35. Answer: (A) Placenta previa
Rationale: Placenta previa with painless vaginal bleeding.

36. Answer: (D) Early in the morning
Rationale: Based on the nurse’s knowledge of microbiology, the specimen should be collected early in the morning. The rationale for this
timing is that, because the female worm lays eggs at night around the perineal area, the first bowel movement of the day will yield the best
results. The specific type of stool specimen used in the diagnosis of pinworms is called the tape test.

37. Answer: (A) Irritability and seizures
Rationale: Lead poisoning primarily affects the CNS, causing increased intracranial pressure. This condition results in irritability and changes in level of consciousness, as well as seizure disorders, hyperactivity, and learning disabilities.

38. Answer: (D) “I really need to use the diaphragm and jelly most during the middle of my menstrual cycle”.
Rationale: The woman must understand that, although the “fertile” period is approximately mid-cycle, hormonal variations do occur and can result in early or late ovulation. To be effective, the diaphragm should be inserted before every intercourse.

39. Answer: (C) Restlessness
Rationale: In a child, restlessness is the earliest sign of hypoxia. Late signs of hypoxia in a child are associated with a change in color, such as pallor or cyanosis.

40. Answer: (B) Walk one step ahead, with the child’s hand on the nurse’s elbow.
Rationale: This procedure is generally recommended to follow in guiding a person who is blind.

41. Answer: (A) Loud, machinery-like murmur.
Rationale: A loud, machinery-like murmur is a characteristic finding associated with patent ductus arteriosus.

42. Answer: (C) More oxygen, and the newborn’s metabolic rate increases.
Rationale: When cold, the infant requires more oxygen and there is an increase in metabolic rate. Non-shievering thermogenesis is a complex process that increases the metabolic rate and rate of oxygen consumption, therefore, the newborn increase heat production.

43. Answer: (D) Voided
Rationale: Before administering potassium I.V. to any client, the nurse must first check that the client’s kidneys are functioning and that the client is voiding. If the client is not voiding, the nurse should withhold the  potassium and notify the physician.

44. Answer: (c) Laundry detergent
Rationale: Eczema or dermatitis is an allergic skin reaction caused by an offending allergen. The topical allergen that is the most common causative factor is laundry detergent.

45. Answer: (A) 6 inches
Rationale: This distance allows for easy flow of the formula by gravity, but the flow will be slow enough not to overload the stomach too rapidly.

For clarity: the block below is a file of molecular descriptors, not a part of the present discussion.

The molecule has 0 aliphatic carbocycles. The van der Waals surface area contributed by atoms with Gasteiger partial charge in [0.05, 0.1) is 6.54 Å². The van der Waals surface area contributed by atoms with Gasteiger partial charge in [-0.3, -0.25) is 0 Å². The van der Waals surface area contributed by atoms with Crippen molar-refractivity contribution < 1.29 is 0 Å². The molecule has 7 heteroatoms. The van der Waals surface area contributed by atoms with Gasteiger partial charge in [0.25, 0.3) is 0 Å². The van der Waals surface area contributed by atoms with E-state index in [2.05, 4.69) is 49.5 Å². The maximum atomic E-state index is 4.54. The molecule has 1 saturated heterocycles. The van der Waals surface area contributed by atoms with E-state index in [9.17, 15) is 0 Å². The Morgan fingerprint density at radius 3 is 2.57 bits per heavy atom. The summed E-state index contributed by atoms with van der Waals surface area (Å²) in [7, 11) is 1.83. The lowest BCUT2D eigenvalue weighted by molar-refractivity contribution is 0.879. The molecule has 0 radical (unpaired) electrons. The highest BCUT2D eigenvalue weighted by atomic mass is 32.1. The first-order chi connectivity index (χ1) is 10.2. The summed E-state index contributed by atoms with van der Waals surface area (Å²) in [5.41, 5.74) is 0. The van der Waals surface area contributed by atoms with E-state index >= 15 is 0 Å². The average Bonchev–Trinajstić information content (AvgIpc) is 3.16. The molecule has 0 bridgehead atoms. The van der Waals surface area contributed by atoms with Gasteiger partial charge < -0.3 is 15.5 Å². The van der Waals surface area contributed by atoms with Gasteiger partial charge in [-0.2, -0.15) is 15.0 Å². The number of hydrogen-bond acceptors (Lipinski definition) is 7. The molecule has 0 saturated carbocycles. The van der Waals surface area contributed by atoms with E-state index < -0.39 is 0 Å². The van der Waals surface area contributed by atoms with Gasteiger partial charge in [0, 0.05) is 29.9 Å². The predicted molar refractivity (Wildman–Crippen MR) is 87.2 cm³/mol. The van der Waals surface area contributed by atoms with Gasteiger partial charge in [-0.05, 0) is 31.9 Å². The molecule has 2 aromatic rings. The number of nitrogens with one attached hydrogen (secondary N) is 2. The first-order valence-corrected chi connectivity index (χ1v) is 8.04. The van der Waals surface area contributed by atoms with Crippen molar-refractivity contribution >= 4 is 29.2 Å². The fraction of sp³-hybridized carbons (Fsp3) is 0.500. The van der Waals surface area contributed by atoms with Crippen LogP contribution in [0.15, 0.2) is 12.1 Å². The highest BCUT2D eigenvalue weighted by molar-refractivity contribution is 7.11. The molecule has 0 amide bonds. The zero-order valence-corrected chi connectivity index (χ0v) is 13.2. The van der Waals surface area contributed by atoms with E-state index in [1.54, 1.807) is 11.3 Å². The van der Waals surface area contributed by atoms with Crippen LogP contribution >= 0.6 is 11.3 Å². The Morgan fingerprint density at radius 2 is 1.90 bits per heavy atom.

46. Answer: (A) The older one gets, the more susceptible he becomes to the complications of chicken pox.
Rationale: Chicken pox is usually more severe in adults than in children. Complications, such as pneumonia, are higher in incidence in adults.

47. Answer: (D) Consult a physician who may give them rubella immunoglobulin.
Rationale: Rubella vaccine is made up of attenuated German measles viruses. This is contraindicated in pregnancy. Immune globulin, a specific prophylactic against German measles, may be given to pregnant women.

48. Answer: (A) Contact tracing
Rationale: Contact tracing is the most practical and reliable method of finding possible sources of person-to-person transmitted infections, such as sexually transmitted diseases.

49. Answer: (D) Leptospirosis
Rationale: Leptospirosis is transmitted through contact with the skin or mucous membrane with water or moist soil contaminated with urine of infected animals, like rats.

50. Answer: (B) Cholera
Rationale: Passage of profuse watery stools is the major symptom of cholera. Both amebic and bacillary dysentery are characterized by the
presence of blood and/or mucus in the stools. Giardiasis is characterized by fat malabsorption and, therefore, steatorrhea.

51. Answer: (A) Hemophilus influenzae
Rationale: Hemophilus meningitis is unusual over the age of 5 years. In developing countries, the peak incidence is in children less than 6 months of age. Morbillivirus is the etiology of measles. Streptococcus pneumoniae and Neisseria meningitidis may cause meningitis, but age distribution is not specific in young children.